COVID Learning Loss

New National Partnership for Student Success Aims to Grow Tutoring & Mentoring Programs, Boost Student Recovery

The U.S. Department of Education today launched the National Partnership for Student Success, a coalition with education and service organizations formed to help the nation’s public schools implement and improve high-impact tutoring, mentoring, and similar programs to boost pandemic learning loss recovery efforts and better support student well-being.

The new effort comes on the heels of President Joe Biden’s call during the 2022 State of the Union Address for more tutoring and mentoring programs to help students recover from the pandemic, ED said in a news release. The NPSS will be managed collaboratively by the U.S. Department of Education, AmeriCorps, and the Johns Hopkins Everyone Graduates Center, ED said.

ED officials cited research showing that high-quality tutors and mentors positively impact student achievement, well-being, and overall success and noted that “many schools need help recruiting and training” adults to staff and implement such high-quality, evidence-based programs.

“The NPSS will bring together school districts, nonprofits, and higher education institutions to recruit, train, and place screened adults in high-impact roles as tutors, mentors, student success coaches, integrated student supports coordinators, and post-secondary education transition coaches, with the goal of ensuring an additional 250,000 adults serve in these roles over the next three years,” said ED’s announcement. “This will also help build the pipeline of educators. As more Americans gain experience working in our schools, more will seek out roles as teachers and student support professionals."

The nation’s K–12 students are about two to four months behind in reading and math because of school interruptions during the COVID-19 pandemic, ED officials said.

A recent study by researchers at Georgetown University found that U.S. school districts plan to spend just over half of the $122 billion in American Rescue Plan school funds for tutoring, mentoring, summer learning, and after-school programs, and to fill open staff positions in public schools, the department said. “These programs are most successful when paired with initiatives that support student well-being and mental health, like arts and music, and the programs like those supported by the National Partnership for Student Success,” said ED’s announcement.

“Now — more than ever — students need to feel supported, seen, heard, and understood by adults in their schools and communities,” said U.S. Secretary of Education Miguel Cardona. “Today’s announcements and the launch of the National Partnership for Student Success will mean more students have a trusted adult in their corner, and more adults are prepared to address students’ academic, emotional, social, and mental health needs. Together, we can help all children make up for unfinished learning, recover from the pandemic, and prepare for future success — both inside and outside the classroom.”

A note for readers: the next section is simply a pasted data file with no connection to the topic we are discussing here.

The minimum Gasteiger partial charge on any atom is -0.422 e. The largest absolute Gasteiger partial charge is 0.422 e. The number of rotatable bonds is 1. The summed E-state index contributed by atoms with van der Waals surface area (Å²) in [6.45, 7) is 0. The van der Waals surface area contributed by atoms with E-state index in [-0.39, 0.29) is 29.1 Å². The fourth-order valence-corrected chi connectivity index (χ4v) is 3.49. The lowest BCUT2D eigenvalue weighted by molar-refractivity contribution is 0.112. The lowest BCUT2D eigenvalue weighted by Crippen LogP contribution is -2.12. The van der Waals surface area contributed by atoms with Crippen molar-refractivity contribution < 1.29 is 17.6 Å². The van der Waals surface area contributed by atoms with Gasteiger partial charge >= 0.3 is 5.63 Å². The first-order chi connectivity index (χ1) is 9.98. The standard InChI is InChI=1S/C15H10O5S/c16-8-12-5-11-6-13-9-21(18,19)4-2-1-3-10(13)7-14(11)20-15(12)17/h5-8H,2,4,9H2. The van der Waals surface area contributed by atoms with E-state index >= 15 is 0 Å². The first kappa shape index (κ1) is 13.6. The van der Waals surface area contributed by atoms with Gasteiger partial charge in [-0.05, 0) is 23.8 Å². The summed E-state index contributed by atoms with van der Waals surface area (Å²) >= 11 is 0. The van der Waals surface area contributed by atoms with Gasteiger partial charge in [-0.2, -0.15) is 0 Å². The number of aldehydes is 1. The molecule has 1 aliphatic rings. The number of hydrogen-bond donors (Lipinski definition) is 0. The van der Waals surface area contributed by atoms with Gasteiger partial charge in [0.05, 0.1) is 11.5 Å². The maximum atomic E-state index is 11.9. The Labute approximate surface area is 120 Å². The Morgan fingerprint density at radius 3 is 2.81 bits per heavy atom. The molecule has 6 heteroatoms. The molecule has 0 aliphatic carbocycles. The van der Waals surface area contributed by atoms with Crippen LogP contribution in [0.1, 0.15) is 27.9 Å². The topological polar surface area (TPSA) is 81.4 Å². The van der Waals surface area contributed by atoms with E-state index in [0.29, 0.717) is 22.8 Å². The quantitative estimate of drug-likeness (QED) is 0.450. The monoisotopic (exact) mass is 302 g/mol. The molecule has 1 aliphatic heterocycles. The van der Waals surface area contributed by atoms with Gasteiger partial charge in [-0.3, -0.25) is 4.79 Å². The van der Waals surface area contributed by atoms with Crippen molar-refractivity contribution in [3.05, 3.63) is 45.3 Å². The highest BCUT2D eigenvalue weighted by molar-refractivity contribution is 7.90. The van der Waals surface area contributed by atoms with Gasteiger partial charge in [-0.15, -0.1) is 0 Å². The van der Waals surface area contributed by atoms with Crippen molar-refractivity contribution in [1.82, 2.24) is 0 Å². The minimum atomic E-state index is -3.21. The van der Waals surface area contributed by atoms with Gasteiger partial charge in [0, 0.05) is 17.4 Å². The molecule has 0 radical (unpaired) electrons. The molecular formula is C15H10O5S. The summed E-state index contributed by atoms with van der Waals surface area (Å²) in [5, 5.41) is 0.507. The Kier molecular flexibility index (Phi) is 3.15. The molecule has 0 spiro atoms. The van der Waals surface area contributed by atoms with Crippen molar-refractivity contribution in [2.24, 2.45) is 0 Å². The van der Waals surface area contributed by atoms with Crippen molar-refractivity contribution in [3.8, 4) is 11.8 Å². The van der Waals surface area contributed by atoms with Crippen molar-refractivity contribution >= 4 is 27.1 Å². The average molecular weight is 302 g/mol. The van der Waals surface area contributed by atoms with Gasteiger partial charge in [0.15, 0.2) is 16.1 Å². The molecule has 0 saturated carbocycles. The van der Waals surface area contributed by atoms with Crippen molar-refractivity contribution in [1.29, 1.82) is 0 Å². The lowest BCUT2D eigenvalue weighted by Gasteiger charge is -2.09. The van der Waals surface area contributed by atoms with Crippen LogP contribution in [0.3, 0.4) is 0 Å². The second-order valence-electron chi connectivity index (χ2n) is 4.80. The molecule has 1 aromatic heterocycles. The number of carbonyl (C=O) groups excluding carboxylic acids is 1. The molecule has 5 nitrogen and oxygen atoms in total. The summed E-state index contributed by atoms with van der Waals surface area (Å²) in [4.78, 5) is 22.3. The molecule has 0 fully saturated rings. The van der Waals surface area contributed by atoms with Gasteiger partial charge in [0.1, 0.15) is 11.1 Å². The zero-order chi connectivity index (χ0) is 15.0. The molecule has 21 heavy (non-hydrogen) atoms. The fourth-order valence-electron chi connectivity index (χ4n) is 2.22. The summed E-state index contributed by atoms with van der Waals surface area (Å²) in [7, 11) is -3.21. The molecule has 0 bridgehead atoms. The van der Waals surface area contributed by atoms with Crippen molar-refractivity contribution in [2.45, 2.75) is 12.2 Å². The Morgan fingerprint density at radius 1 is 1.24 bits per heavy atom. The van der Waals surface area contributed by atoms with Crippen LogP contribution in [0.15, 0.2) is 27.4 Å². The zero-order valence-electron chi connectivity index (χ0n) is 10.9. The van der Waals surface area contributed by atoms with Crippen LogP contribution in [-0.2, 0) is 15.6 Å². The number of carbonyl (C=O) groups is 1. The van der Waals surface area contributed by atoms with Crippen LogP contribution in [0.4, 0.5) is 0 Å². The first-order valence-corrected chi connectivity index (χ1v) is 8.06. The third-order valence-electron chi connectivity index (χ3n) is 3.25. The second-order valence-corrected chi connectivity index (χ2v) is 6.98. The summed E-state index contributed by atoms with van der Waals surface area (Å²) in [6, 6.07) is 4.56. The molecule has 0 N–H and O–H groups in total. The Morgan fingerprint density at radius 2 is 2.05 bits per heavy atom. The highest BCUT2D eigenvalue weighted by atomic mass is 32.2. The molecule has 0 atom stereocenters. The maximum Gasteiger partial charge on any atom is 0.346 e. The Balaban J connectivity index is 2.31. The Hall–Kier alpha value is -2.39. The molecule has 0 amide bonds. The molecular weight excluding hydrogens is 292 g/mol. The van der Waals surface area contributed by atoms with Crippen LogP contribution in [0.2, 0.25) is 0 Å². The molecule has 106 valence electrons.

ED officials said they are taking the following steps to meet the President’s call to action:

  • Launching the National Partnership for Student Success and recruiting 250,000 new tutors and mentors.
  • Expanding the department’s Best Practices Clearinghouse to share best practices around academic and mental health recovery efforts, expanding from its initial focus on safely reopening schools and addressing inequities made worse by the pandemic.
  • Calling on states and local education agencies to contribute to the Best Practices Clearinghouse to help ensure effective recovery practices are shared with other school leaders.
  • Tracking progress among school districts’ recovery efforts and programs through the Institute for Education Sciences, ED’s statistics and evaluation agency, which will use monthly surveys to track schools’ continued progress in providing summer learning and enrichment, tutoring, and after-school supports.
  • Highlighting how states, cities, and counties can help, ED’s announcement noted that the American Rescue Plan’s $350 billion in State and Local Fiscal Recovery Funds can be used to support student success as well, explained in a recently published “White House toolkit.” According to the guidelines for SLFRF, the funds can be used “to hire and retain school-based staff; build the educator pipeline; and invest in other ways to support our students, including academic and mental health supports.”

About the Author

Kristal Kuykendall is editor, 1105 Media Education Group. She can be reached at [email protected].